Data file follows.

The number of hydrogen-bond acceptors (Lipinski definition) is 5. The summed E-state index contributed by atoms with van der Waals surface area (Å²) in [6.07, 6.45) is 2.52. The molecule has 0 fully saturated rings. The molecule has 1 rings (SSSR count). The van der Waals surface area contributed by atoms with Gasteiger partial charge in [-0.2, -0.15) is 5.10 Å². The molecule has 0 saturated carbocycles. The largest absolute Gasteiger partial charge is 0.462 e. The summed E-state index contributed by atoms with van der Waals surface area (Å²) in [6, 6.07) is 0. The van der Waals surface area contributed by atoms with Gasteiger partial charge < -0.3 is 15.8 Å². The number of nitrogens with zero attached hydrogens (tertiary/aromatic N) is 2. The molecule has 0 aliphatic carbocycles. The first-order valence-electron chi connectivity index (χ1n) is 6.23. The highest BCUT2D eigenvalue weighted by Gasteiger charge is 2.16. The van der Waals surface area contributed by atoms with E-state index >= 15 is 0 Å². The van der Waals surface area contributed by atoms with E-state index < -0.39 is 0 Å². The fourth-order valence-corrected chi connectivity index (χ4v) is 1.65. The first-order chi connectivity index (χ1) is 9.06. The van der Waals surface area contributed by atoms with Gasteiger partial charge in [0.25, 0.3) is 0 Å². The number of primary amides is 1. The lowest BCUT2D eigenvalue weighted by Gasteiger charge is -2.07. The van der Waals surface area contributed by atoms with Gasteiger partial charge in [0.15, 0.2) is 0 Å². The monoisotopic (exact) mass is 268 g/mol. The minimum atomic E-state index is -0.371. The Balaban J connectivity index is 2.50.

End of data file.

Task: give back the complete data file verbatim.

The number of hydrogen-bond acceptors (Lipinski definition) is 5. The summed E-state index contributed by atoms with van der Waals surface area (Å²) in [6.07, 6.45) is 2.52. The molecule has 0 fully saturated rings. The molecule has 1 rings (SSSR count). The van der Waals surface area contributed by atoms with Gasteiger partial charge in [-0.2, -0.15) is 5.10 Å². The molecule has 0 saturated carbocycles. The largest absolute Gasteiger partial charge is 0.462 e. The summed E-state index contributed by atoms with van der Waals surface area (Å²) in [6, 6.07) is 0. The van der Waals surface area contributed by atoms with Gasteiger partial charge < -0.3 is 15.8 Å². The number of nitrogens with zero attached hydrogens (tertiary/aromatic N) is 2. The molecule has 0 aliphatic carbocycles. The first-order valence-electron chi connectivity index (χ1n) is 6.23. The highest BCUT2D eigenvalue weighted by Gasteiger charge is 2.16. The van der Waals surface area contributed by atoms with E-state index >= 15 is 0 Å². The van der Waals surface area contributed by atoms with E-state index < -0.39 is 0 Å². The fourth-order valence-corrected chi connectivity index (χ4v) is 1.65. The first-order chi connectivity index (χ1) is 9.06. The van der Waals surface area contributed by atoms with Gasteiger partial charge in [0.25, 0.3) is 0 Å². The number of primary amides is 1. The lowest BCUT2D eigenvalue weighted by Gasteiger charge is -2.07. The van der Waals surface area contributed by atoms with Gasteiger partial charge in [0.15, 0.2) is 0 Å². The monoisotopic (exact) mass is 268 g/mol. The minimum atomic E-state index is -0.371. The Balaban J connectivity index is 2.50.